New Law May Warrant Updates to LLC Documents
As of January 1, 2018 a new law the Minnesota Revised Uniform Limited Liability Company Act, or Chapter 322C, will apply to all Minnesota limited liability companies. Chapter 322C completely replaces the existing LLC statutes, differs significantly from the prior law, and may cause substantial problems for companies that fail to take action to update their member control agreements and related documents.
The Minnesota legislature adopted a phased approach to the implementation of Chapter 322C in an attempt to ease the transition for companies, with the new statute applying to all newly formed Minnesota LLCs on and after August 1, 2015, and to all Minnesota LLCs regardless of the date of formation as of January 1, 2018. In the interim, LLCs are eligible to opt-in to Chapter 322C on their own terms. But the new law will apply to all Minnesota LLCs next January, whether the LLCs have opted-in or not.
Owners, officers, and governors of Minnesota LLCs should review their LLC documents with counsel and discuss updating those documents to be consistent with Chapter 322C in order to avoid a number of potential problems presented by the transition, and to take advantage of new opportunities presented by the statute.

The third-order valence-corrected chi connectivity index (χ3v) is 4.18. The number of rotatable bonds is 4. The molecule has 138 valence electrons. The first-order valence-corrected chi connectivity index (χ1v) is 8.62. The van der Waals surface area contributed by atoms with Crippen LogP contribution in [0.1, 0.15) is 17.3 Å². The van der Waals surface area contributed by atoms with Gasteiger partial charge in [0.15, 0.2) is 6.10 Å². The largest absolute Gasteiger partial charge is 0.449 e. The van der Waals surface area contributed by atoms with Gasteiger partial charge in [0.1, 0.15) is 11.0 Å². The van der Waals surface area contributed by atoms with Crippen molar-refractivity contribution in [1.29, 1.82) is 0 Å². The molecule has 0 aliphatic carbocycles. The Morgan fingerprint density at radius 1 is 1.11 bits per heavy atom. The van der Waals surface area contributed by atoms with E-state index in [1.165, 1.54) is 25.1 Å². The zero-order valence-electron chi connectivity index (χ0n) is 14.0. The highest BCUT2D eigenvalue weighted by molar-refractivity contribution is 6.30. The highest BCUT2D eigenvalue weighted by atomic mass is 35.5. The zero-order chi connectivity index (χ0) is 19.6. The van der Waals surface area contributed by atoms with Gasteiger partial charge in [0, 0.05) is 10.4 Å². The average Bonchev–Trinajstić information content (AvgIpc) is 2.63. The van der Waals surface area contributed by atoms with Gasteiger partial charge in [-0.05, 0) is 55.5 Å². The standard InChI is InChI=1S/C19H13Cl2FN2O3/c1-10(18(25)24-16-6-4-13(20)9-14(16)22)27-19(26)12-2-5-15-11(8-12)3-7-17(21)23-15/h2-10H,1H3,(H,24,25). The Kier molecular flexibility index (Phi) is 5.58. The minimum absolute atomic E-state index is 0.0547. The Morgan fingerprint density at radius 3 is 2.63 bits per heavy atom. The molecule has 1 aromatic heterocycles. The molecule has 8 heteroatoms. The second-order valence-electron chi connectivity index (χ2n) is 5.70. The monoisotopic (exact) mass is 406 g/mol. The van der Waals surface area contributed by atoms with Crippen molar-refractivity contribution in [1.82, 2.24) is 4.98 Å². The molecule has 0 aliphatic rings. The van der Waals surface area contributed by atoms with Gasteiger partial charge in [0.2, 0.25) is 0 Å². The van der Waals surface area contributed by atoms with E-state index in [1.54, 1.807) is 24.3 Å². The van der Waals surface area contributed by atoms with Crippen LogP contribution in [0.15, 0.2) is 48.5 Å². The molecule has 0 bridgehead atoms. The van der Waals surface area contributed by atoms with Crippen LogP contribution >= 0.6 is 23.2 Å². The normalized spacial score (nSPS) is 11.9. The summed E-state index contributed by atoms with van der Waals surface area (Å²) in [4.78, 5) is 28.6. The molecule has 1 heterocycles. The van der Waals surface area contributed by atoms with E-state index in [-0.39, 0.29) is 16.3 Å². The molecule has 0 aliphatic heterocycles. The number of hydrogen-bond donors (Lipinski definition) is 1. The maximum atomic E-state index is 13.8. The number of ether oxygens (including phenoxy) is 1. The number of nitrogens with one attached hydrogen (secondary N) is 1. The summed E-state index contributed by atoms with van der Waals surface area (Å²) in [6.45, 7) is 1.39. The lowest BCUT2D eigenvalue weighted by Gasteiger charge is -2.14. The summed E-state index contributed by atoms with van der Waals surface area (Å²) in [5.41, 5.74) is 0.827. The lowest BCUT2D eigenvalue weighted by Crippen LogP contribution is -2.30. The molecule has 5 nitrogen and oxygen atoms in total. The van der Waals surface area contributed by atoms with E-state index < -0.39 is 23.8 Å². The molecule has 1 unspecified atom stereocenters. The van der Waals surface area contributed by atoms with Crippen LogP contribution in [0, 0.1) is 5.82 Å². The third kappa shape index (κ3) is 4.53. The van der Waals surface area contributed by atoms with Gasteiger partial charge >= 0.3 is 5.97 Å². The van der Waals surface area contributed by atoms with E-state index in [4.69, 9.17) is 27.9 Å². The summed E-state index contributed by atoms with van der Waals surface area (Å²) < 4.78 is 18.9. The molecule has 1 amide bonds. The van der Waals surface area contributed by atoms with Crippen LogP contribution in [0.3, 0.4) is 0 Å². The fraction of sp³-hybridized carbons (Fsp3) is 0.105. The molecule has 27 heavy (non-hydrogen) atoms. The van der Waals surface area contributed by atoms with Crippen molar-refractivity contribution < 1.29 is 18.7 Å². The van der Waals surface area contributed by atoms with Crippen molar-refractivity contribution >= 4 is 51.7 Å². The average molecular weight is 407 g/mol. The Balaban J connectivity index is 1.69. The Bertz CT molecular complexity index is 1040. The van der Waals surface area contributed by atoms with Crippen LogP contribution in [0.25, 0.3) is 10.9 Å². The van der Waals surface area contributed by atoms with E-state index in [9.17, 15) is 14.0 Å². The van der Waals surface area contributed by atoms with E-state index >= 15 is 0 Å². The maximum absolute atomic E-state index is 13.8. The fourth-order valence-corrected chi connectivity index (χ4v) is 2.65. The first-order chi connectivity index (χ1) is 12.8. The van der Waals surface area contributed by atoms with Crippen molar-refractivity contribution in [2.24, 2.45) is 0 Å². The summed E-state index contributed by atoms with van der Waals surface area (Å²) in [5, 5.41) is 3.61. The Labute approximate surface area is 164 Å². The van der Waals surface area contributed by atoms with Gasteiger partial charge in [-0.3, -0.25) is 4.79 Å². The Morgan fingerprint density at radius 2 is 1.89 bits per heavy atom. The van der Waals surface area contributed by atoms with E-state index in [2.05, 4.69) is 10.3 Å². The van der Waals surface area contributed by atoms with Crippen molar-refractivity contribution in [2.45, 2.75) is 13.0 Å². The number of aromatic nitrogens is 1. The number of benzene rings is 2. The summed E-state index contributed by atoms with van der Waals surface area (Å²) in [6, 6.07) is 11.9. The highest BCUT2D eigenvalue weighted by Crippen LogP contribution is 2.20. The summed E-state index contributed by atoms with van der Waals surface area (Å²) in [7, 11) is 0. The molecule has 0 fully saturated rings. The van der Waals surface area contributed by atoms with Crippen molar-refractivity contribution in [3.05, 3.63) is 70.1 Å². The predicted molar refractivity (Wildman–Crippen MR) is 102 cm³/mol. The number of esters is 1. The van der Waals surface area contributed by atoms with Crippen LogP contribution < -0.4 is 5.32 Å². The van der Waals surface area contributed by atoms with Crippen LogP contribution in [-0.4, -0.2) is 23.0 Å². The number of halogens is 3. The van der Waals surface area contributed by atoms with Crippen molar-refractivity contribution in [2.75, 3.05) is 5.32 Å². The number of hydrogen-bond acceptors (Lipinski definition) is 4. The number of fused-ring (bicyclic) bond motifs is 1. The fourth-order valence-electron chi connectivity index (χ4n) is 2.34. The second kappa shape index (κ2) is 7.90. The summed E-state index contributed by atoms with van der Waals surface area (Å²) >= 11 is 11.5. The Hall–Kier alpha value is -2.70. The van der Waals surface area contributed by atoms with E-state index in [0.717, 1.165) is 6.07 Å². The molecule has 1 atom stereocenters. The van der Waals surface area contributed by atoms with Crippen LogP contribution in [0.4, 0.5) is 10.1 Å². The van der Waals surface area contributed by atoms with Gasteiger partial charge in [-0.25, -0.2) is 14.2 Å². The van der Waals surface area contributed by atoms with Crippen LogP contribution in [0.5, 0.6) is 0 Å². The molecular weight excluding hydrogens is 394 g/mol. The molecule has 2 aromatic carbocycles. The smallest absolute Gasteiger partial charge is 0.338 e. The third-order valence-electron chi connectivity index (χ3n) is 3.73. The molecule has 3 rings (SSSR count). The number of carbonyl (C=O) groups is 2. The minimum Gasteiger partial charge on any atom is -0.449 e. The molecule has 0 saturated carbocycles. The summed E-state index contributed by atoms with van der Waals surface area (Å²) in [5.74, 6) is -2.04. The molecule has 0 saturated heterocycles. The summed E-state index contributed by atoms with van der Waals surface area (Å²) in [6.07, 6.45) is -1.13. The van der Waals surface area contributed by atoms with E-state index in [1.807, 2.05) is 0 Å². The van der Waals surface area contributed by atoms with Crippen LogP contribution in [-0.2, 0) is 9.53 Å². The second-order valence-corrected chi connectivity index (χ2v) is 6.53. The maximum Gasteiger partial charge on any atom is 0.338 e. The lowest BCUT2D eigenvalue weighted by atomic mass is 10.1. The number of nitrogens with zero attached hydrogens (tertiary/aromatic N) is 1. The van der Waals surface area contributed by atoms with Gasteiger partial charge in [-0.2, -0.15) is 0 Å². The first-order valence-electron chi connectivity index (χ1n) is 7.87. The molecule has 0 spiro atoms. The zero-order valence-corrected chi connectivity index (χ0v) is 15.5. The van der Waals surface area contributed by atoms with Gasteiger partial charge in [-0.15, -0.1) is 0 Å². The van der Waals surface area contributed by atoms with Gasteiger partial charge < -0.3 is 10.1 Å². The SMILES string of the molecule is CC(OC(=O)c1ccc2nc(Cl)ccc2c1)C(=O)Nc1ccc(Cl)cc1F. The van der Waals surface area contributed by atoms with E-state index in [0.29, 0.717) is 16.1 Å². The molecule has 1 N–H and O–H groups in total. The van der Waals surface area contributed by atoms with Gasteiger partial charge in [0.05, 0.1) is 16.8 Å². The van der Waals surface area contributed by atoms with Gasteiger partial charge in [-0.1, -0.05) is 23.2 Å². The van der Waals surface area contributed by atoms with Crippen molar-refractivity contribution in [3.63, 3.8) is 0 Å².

The technical and legal problems that can result from the transition to Chapter 322C are summarized in this article from Bench & Bar of Minnesota. Generally speaking, problems of interpretation will abound when the partnership-style Chapter 322C is applied to the corporate-style predecessor statute because:
- The operative terms and concepts are different.
- Some of the default rules that were present in the old statute are falling away.
- Other default rules are carried forward in a changed form.
Beyond the technical legal issues, there are good reasons to use the opportunity of this statutory change to revisit LLC documents. For example, Chapter 322C offers new opportunities in the form of differing management structures that were not previously available for Minnesota LLCs (such as the manager-managed company structure common in Delaware and many other jurisdictions) and new flexibility to depart from the statutory defaults in a written agreement (such as by customizing the fiduciary duties). Revisiting the LLC documents also allows companies to correct items that may have been overlooked in the past (like limiting the LLC’s indemnification obligations to exclude non-executive employees) and to make normal course updates to match the changing operations of business entities.